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Field and Laboratory Examination of Uranium Microcrystallization and Its Role in Uranium Transport

Published online by Cambridge University Press:  21 March 2011

Takashi Murakami
Affiliation:
Dept. of Earth and Planetary Science, Univ. of Tokyo, Bunkyo-ku, Tokyo 113-0033, Japan (e-mail: murakami@eps.s.u-tokyo.ac.jp)
Toshihiko Ohnuki
Affiliation:
Dept. of Environmental Science, Japan Atomic Energy Res. Inst., Tokai 319-1106, Japan
Hiroshi Isobe
Affiliation:
Dept. of Earth Sciences, Kumamoto Univ., Kumamoto 860-8555, Japan
Tsutomu Sato
Affiliation:
Div. of Global Environmental Science and Engineering, Kanazawa Univ., Kanazawa 920-1192, Japan
Corresponding
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Abstract

Adsorption is believed to be a dominant mechanism of uranium distribution between solid and solution, and thus, to play a major role in uranium transport. Because iron oxides and hydroxides are abundant at the Earth's surface and are great adsorbents of uranium, we have examined natural rocks that contain iron minerals along with uranium, and also carried out Fe-U coprecipitation and aging experiments to find how uranium is distributed between Fe minerals. Transmission and scanning electron microscopy reveals that microcrystals (10-50 nm) of metatorbernite (Cu(UO2)2(PO4)28H2O) are scattered within nodules consisting of fine-grained (2-50 nm) goethite and hematite, where the ground water is undersaturated with respect to metatorbernite, for the natural rocks from the Koongarra ore deposit, Australia. The microscopy also reveals that microcrystals (a few nm) of dehydrated schoepite ((UO2)O0.25(OH)1.5) are formed among fine-grained hematite after aging coprecipitated Fe-U in the laboratory, and the solution is undersaturated with respect to schoepite. The beam size of microscopes is found to be important for the chemical analysis of such microcrystals. We detect a strong signal of uranium for a beam size < 40 nm; whereas a weak uranium signal is obtained for a beam size > 150 nm. Our results indicate that such a weak uranium signal should not be taken as a result of homogeneously distributed uranium over goethite and hematite surfaces by, for instance, adsorption. The micrcrystallization observed in both the field and laboratory suggests that fine grained uranyl minerals play a major role in uranium transport and migration.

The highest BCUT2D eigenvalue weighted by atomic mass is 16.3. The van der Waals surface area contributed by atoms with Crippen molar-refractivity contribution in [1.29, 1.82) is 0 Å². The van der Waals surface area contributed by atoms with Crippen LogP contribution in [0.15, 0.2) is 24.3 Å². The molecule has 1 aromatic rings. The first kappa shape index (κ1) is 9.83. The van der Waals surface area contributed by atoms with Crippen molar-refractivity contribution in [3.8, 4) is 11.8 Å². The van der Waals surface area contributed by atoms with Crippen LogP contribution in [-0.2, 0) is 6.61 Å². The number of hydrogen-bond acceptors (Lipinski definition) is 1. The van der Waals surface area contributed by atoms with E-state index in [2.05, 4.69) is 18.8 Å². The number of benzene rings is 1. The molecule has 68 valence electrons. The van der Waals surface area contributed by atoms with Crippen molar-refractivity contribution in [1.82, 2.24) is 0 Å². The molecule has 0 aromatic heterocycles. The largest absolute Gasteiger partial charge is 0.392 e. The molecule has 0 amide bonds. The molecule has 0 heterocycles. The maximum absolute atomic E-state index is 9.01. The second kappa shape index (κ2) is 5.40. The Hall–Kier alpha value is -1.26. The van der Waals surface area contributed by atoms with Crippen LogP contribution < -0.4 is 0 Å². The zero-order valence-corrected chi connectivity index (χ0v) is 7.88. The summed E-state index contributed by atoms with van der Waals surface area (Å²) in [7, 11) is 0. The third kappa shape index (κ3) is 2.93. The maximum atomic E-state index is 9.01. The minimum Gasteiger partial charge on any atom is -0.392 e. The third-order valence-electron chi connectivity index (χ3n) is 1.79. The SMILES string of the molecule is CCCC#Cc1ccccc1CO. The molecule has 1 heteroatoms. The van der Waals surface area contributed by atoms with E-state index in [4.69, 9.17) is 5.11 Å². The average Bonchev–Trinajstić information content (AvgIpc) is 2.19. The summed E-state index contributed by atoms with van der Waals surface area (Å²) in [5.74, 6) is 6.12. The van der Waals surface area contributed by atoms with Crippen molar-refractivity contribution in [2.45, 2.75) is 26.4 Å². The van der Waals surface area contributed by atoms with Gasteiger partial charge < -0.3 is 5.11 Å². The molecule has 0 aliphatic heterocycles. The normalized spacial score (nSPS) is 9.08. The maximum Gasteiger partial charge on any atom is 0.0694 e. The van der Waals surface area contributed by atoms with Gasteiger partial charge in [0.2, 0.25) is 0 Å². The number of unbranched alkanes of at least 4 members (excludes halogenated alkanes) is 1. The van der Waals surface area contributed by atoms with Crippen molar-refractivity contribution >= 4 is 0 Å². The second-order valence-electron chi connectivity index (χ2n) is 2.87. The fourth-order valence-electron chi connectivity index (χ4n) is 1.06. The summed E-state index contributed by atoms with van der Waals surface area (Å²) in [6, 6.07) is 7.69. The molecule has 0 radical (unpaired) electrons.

Type
Research Article
Copyright
Copyright © Materials Research Society 2001

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